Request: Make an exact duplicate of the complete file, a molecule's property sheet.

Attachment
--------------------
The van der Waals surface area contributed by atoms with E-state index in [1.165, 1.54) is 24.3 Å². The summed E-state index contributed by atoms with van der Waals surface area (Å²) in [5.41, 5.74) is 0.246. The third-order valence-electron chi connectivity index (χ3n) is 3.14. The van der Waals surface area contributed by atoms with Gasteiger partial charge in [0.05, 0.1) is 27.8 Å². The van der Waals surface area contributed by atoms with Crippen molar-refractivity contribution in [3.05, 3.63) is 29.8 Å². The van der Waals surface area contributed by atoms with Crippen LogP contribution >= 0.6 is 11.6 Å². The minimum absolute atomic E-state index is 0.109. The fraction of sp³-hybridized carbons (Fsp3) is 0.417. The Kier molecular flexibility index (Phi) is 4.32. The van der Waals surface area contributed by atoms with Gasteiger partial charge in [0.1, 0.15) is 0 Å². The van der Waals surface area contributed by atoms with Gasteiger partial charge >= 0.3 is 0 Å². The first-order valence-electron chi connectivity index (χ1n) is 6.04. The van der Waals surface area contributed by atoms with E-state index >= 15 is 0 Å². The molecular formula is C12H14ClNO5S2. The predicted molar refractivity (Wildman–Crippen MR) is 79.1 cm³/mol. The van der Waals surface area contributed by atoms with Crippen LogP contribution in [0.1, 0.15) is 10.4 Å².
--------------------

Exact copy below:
The van der Waals surface area contributed by atoms with E-state index in [1.165, 1.54) is 24.3 Å². The summed E-state index contributed by atoms with van der Waals surface area (Å²) in [5.41, 5.74) is 0.246. The third-order valence-electron chi connectivity index (χ3n) is 3.14. The van der Waals surface area contributed by atoms with Gasteiger partial charge in [0.05, 0.1) is 27.8 Å². The van der Waals surface area contributed by atoms with Crippen molar-refractivity contribution in [3.05, 3.63) is 29.8 Å². The van der Waals surface area contributed by atoms with Crippen LogP contribution >= 0.6 is 11.6 Å². The minimum absolute atomic E-state index is 0.109. The fraction of sp³-hybridized carbons (Fsp3) is 0.417. The Kier molecular flexibility index (Phi) is 4.32. The van der Waals surface area contributed by atoms with Gasteiger partial charge in [0.1, 0.15) is 0 Å². The van der Waals surface area contributed by atoms with Gasteiger partial charge >= 0.3 is 0 Å². The first-order valence-electron chi connectivity index (χ1n) is 6.04. The van der Waals surface area contributed by atoms with E-state index >= 15 is 0 Å². The molecular formula is C12H14ClNO5S2. The predicted molar refractivity (Wildman–Crippen MR) is 79.1 cm³/mol. The van der Waals surface area contributed by atoms with Crippen LogP contribution in [0.1, 0.15) is 10.4 Å².